– Author unknown

Speed ​​Reading Secrets

Using a very simple yet effective 3-step plan, it’s off to the races with speed readings! There are 3 steps:

Step 1 – Relax. Brain research has concluded that the mind works best when it is in a state of calm. Anyone who has swung a golf club at that little innocent white ball knows all too well! In the case of speed reading, a stressed mind causes the eye muscles to strain and the brain to suffer, causing the brain to become too distracted and slow the flow of information from the eye to the brain. Entering a state of relaxed alertness is easy. Start by closing your eyes, take a few deep breaths and say the words “I am at ease now”. And smile! Repeat these steps a few times until the body relaxes. That’s easy.

Step 2 – Prepare. It’s like warming up before a workout and thinking, “Why am I reading this book?” Start by asking this question. Have information? To answer a specific question? As research material? Maybe just for fun! The point is that when the brain knows what to do, it produces miraculous results! Imagine looking for a specific location in a street directory but not knowing where you are and where you want to go! Reading is exactly the same.

Another part of the preparation phase is to preview the book by reading all the information on the front and back covers, the inside of the book jacket, and the table of contents. Although the “just do it” attitude is a wonderful call to action, almost all adults like (or in many cases need) a frame of reference before starting any task. Previewing a book does it for the brain.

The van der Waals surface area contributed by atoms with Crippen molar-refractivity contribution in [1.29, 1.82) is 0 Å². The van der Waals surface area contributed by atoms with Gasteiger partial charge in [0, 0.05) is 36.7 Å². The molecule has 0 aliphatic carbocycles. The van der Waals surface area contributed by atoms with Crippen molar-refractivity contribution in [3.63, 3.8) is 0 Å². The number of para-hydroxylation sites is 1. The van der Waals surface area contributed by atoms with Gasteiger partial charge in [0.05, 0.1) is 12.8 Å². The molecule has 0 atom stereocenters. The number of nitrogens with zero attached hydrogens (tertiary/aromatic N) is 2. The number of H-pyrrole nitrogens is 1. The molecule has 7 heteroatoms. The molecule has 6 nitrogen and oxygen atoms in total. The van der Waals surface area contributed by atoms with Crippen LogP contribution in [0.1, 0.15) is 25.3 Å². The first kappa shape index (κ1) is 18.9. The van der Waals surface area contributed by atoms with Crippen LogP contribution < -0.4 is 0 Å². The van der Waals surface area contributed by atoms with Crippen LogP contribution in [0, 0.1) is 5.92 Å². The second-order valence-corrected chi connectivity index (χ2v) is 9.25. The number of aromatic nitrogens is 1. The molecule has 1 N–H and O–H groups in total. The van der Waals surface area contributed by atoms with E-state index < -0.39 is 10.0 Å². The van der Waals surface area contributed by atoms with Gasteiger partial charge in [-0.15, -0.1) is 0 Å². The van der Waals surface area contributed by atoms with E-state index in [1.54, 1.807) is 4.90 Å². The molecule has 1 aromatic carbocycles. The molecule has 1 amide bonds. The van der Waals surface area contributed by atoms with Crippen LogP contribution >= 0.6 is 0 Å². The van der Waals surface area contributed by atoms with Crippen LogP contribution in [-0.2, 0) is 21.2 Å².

Step 3 – Speed ​​Read. There are many methods of speed reading, but these three simple steps will yield incredible results.

o Keep mouth and mind quiet while reading. Saying the words verbally or mentally is of no use and only slows down the reading.

o Continue reading. If the will to go back is fading – destroy the will and move forward!

o Use a pacer (pen, pencil or finger) and push through each sentence faster than mouthing the words. This simple action automatically speeds up reading and forces the eyes to take in more information as the fast bowler crosses. This prevents sounding out each word, a habit that is one of the four deadly sins of slow readers. Using a pacer to read is probably the easiest way for anyone to increase reading speed instantly, quickly and effectively.

Speed ​​Reading Limits – Are There Any?

There are opposing camps on this question. Keeping in mind that the average person reads at about 200wpm, some reading experts say the upper limit is 300wpm, some 900wpm, while others claim the upper limit is over 25,000wpm. That’s not a mistake, 25,000wpm or one second a page!

Who is right? As incredible as it sounds, a technique called photoreading allows readers to read at over 25,000wpm. Developed in the USA by Paul Schell in the 1980s, this unique method teaches people how to use the untapped potential of the brain and the almighty unconscious mind to “photograph” pages at a glance. Information is stored in unconscious memory and can then be activated or recalled through various methods. Photoreading has been very helpful for people with reading challenges, especially those with dyslexia. Instead of being labeled “slow” or having a “learning disorder,” photoreading allows them to use their unique reading and learning styles and thrive.

“We are what we repeatedly do. Excellence then is not an act but a habit.”

– Aristotle

It seems that Aristotle had speed reading in mind when he wrote about the link between habit and excellence! Whether the reading goal is 200 words per minute, 800 words per minute, or a photoreading speed of 25,000 words per minute, once speed reading techniques are ingrained and become a habit, reading excellence is a delightfully divine byproduct!

This article appeared in the June 2006 BizShanghai Magazine and the July 2006 XL Magazine.

By Jeff Tan